By Maayan Arzi Mlinarsky, Director of Marketing, BINA.
Parashat Shemini opens at the climactic moment of the dedication of the Mishkan (tabernacle), which comes at the end of a lengthy period of preparation. The ceremony is described down to the tiniest detail, and not without reason. Ceremonies serve a social function – to formalize content and values, to create a framework of time, place and participants, and to distinguish between the ordinary and the special, between that moment and any other.
The purpose of the ceremony in Parashat Shemini is to distinguish between the sacred and the profane – between man and God – and to allow all participants in the ceremony to understand their place in the social structure.
The Parasha spends much time describing the atmosphere at the ceremony. There are intricate preparations, messages passed from Moses to Aaron and his sons and at the climax of the ceremony, there is a fleeting moment of festive and wondrous divine revelation,leaving no room for doubt about the precision of the ceremony and its effect on the people:
“Fire came forth from before the LORD and consumed the burnt offering and the fat parts on the altar. And all the people saw, and shouted, and fell on their faces.” Leviticus 9:24
This festive moment quickly changes into a terrible one, when Aharon’s sons, Nadav and Avihu, spontaneously and excitedly bring ‘alien fire’ into the tabernacle, in clear contradiction of the law: “and they offered before the LORD alien fire, which He had not enjoined upon them.” Leviticus 10:1
Nadav and Avihu are instantly consumed by fire, just as the animal sacrifices were consumed earlier in the ceremony. The alien fire becomes, quite literally, all-consuming fire, passing seamlessly from the divine dimension into the physical world.
Nadav and Avihu deviated from the clearly-defined laws. Their duty in matters of the “rules of ceremony” is greater than most, since public servants must act with restraint, responsibility and discretion in their public actions. In scripture, there is no place for exercising judgment about punishment – this is a moment of leadership and we see the demarcation of very clear red lines, alongside a very basic demand for internal boundaries and restraint in the face of external laws that bind those who are responsible.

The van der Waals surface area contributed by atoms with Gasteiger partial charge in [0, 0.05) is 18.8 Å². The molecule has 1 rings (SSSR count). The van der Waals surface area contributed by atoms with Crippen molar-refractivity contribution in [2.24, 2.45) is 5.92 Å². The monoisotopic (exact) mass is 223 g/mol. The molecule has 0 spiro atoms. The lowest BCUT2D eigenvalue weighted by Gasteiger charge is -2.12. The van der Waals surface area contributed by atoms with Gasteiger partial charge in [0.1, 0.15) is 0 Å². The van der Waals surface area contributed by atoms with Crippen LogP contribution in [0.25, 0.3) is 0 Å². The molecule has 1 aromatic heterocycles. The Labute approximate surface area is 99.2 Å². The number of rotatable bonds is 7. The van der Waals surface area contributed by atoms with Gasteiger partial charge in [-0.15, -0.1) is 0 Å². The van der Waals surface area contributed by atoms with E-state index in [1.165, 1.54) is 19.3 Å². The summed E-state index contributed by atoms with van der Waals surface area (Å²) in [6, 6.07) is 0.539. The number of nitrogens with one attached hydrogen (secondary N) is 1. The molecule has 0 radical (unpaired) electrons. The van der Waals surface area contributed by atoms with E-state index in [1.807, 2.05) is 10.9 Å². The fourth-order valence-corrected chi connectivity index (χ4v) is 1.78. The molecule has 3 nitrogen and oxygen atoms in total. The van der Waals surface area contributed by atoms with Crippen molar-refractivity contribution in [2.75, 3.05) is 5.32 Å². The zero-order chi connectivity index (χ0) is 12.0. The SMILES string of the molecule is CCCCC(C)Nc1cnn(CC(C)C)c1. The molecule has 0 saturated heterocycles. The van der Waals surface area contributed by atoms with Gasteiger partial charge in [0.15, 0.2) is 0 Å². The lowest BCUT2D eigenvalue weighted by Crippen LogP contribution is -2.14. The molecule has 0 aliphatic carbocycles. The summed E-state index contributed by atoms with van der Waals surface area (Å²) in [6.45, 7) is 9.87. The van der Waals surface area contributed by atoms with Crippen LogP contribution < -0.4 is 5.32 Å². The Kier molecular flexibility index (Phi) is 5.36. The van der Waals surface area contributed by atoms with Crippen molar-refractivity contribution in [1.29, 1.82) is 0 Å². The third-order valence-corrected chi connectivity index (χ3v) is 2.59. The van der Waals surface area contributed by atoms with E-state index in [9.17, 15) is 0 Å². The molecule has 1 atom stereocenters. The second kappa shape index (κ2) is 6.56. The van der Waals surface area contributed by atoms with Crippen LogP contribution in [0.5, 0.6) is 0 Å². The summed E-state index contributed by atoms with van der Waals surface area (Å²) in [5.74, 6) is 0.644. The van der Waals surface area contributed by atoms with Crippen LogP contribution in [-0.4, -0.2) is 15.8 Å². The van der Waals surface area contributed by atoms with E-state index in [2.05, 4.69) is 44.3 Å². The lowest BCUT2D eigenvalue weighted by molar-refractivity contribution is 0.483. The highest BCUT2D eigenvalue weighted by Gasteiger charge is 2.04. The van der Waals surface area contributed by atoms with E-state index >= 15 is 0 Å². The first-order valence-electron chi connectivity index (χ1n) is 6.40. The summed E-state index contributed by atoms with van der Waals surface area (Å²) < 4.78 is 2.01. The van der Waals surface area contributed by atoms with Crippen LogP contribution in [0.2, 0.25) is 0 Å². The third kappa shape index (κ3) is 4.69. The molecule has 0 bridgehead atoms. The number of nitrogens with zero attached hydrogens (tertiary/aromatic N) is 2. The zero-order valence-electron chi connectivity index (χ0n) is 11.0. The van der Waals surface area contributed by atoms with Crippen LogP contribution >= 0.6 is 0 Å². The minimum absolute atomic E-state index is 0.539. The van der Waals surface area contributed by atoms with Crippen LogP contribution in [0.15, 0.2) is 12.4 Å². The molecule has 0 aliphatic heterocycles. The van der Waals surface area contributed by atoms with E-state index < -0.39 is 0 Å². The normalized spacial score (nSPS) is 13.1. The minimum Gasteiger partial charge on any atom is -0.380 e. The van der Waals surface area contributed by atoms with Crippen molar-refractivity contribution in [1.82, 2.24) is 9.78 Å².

Fortunately for us, in modern and democratic times, alien fire is only a metaphorical matter. Even the physical fire that kills Aaron’s sons remains only as a symbol. However, the discussion here is intended to teach us about restraint and self-control, and, to my mind, about the two sides involved.
Credit: Amos Ben Gershom, Government Press Office
The sacred and the profane that are at the heart of the Parasha invite us to think carefully about what kind of responsibility is demanded of our public servants and leaders, and if this dichotomous, uncompromising approach is one that will allow us to continue to develop and grow as a democratic society. The alien fire is like those that claim more than they are due. It is the fire that we are forbidden to desire, and it is the fire that ultimately harms all of us, unlike in the Parasha, where the punishment is focused on the transgressors, if perhaps disproportionate.
It is hard to ignore the intense and aggressive verbal battles on the eve of the elections. The noise is great, the tension is building to the brink of explosion, Hamas is making its own background noise and the pressure continues to build. One could argue that there are no written rules regarding the struggle for votes, but the day after the elections we will all awaken in a new era, whatever that may be, new or less new, in which we will have to judge our actions and begin to dress the wounds left behind after the election. It would be better for us all to adhere to the norm and respect the rules, so that there no fire shall come between us.